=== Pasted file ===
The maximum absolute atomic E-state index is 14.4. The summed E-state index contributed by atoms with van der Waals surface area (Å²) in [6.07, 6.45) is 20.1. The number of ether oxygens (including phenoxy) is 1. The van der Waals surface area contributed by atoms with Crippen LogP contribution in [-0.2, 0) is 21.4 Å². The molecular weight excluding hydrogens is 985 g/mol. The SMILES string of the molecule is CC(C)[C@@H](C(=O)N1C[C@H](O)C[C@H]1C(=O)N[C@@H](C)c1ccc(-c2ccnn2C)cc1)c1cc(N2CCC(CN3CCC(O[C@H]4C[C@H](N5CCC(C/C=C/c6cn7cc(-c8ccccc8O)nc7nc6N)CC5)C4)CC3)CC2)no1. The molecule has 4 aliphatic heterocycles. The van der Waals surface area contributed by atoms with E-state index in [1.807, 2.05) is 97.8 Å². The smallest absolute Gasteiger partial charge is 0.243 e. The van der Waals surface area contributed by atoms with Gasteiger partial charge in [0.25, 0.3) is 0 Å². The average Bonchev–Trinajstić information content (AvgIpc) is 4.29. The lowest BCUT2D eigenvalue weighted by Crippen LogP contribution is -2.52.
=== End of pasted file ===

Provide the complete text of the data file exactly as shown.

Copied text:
The maximum absolute atomic E-state index is 14.4. The summed E-state index contributed by atoms with van der Waals surface area (Å²) in [6.07, 6.45) is 20.1. The number of ether oxygens (including phenoxy) is 1. The van der Waals surface area contributed by atoms with Crippen LogP contribution in [-0.2, 0) is 21.4 Å². The molecular weight excluding hydrogens is 985 g/mol. The SMILES string of the molecule is CC(C)[C@@H](C(=O)N1C[C@H](O)C[C@H]1C(=O)N[C@@H](C)c1ccc(-c2ccnn2C)cc1)c1cc(N2CCC(CN3CCC(O[C@H]4C[C@H](N5CCC(C/C=C/c6cn7cc(-c8ccccc8O)nc7nc6N)CC5)C4)CC3)CC2)no1. The molecule has 4 aliphatic heterocycles. The van der Waals surface area contributed by atoms with E-state index in [1.807, 2.05) is 97.8 Å². The smallest absolute Gasteiger partial charge is 0.243 e. The van der Waals surface area contributed by atoms with Gasteiger partial charge in [0.25, 0.3) is 0 Å². The average Bonchev–Trinajstić information content (AvgIpc) is 4.29. The lowest BCUT2D eigenvalue weighted by Crippen LogP contribution is -2.52.